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My Grandma taught me about the “bird and bees”.

I think I was in the 6th grade and stayed with her sometimes after school and I’m not sure how it came up but it was something like…”A girl has a garage and a boy has a car, don’t let a boy put his car in your garage until you are married…” No, my wonderful, amazing parents did not have this talk with me, but good ole’ Granny did…:)

I’ve been studying effective communication between parents and children. One startling statistic I read from http://www.fivethirtyeight.com this week is that on average parents spend about 3 minutes a day in meaningful dialogue with their children. We wonder why they don’t listen…maybe it’s because we don’t.

I also read in an article from the Journal of Social and Personal Relationships called, “Parental behaviors related to adolescents’ self-disclosure: Adolescents’ views” by Ana Tokic ́ Ninoslava Pec ́nik,

that the following are reasons according to one study why adolescents’ don’t talk to their parents:

-Parents are distracted, unavailable, show mistrust, interrupt, lack understanding, break confidentiality (I just told grandma…), argue/yell, lecture, show disapproval or disappointment only and give the silent treatment.

Adolescents stated in the same study that parents who do the following make them want to talk to their parents:

-They are positive, creating opportunities for disclosure, ask open-ended questions, recognize their mental status, invite unconditional disclosure, wait for them to talk, provide support, self-disclose, are empathetic, appreciate adolescent disclosure, trust them to keep secrets, give constructive feedback, and approve requests.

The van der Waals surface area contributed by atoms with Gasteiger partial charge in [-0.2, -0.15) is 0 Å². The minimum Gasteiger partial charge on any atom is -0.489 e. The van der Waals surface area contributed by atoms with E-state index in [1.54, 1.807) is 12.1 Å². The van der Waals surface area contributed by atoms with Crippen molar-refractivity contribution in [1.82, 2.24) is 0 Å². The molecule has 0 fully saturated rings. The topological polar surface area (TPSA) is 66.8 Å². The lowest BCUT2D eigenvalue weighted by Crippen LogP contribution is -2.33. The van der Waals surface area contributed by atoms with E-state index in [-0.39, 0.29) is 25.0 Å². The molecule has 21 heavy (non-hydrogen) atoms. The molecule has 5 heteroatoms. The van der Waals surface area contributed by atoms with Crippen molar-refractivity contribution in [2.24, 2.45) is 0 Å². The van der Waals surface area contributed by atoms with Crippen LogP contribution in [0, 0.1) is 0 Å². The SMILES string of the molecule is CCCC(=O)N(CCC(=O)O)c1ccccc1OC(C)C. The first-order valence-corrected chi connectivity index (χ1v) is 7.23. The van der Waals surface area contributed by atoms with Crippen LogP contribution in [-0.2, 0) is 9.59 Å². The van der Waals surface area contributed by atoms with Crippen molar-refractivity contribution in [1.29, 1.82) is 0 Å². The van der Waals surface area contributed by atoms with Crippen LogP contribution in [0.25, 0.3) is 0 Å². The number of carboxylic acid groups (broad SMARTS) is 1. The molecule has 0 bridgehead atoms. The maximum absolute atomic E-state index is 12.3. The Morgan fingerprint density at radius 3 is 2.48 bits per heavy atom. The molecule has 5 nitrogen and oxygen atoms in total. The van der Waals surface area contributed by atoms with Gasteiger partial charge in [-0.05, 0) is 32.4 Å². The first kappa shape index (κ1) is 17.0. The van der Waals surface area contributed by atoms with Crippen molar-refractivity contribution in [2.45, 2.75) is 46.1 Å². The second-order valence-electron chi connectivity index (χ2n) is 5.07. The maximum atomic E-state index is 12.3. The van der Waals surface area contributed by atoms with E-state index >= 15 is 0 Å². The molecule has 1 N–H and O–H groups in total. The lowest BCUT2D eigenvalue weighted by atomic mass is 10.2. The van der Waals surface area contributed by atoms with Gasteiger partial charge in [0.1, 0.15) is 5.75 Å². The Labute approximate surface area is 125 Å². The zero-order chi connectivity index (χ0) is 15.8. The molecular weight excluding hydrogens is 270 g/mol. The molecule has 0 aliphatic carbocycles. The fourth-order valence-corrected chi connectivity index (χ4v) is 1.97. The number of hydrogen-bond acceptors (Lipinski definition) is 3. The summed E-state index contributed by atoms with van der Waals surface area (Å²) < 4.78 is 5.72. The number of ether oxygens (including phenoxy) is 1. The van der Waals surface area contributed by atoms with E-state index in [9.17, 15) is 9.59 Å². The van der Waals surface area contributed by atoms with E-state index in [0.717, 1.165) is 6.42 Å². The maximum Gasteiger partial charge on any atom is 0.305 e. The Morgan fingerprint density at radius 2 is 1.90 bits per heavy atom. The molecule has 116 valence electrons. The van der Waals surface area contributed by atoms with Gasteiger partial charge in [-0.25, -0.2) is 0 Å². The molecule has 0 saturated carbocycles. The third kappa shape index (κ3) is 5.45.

So when should this start, if you are a parent, now…even if you have young children…If mine are in trouble and beating themselves up about it, I may share one of the many stories of when I got in trouble like the time I tried to do pull-ups on the towel rack and the sheet rock came down with the rack…Children learn to overcome mistakes and failures by learning from you sharing yours.

Make time for your kids today. They are worth it!

Have a great week!

Natalie

 

 

 

By Natalie Atwell Counseling

Dr. Natalie Atwell is a Licensed Clinical Mental Health Counselor Supervisor in NC and a Board Certified Professional Christian Counselor. She values being transparent, honest, knowing when to be silly and when not to be silly (which isn't that often) and thinks laughter is a gift from God.

3 replies on “My Grandma taught me about the “bird and bees”.”

Good to hear from you. Hope all is well. My Nana raised me. Not my mom. I think of you fondly. Great blog. We are doing great. Dan.

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Natalie, Are you providing counseling anymore?  Where?  Please let me know at your earliest convenience.

Thanks.  Michelle Silman 

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Thursday, February 23, 2017, 7:19 PM -0500 from Natalie’s Counseling Blog : >Natalie Atwell Counseling posted: “I think I was in the 6th grade and stayed with her sometimes after school and I’m not sure how it came up but it was something like…”A girl has a garage and a boy has a car, don’t let a boy put his car in your garage until you are married…” No, my won” >

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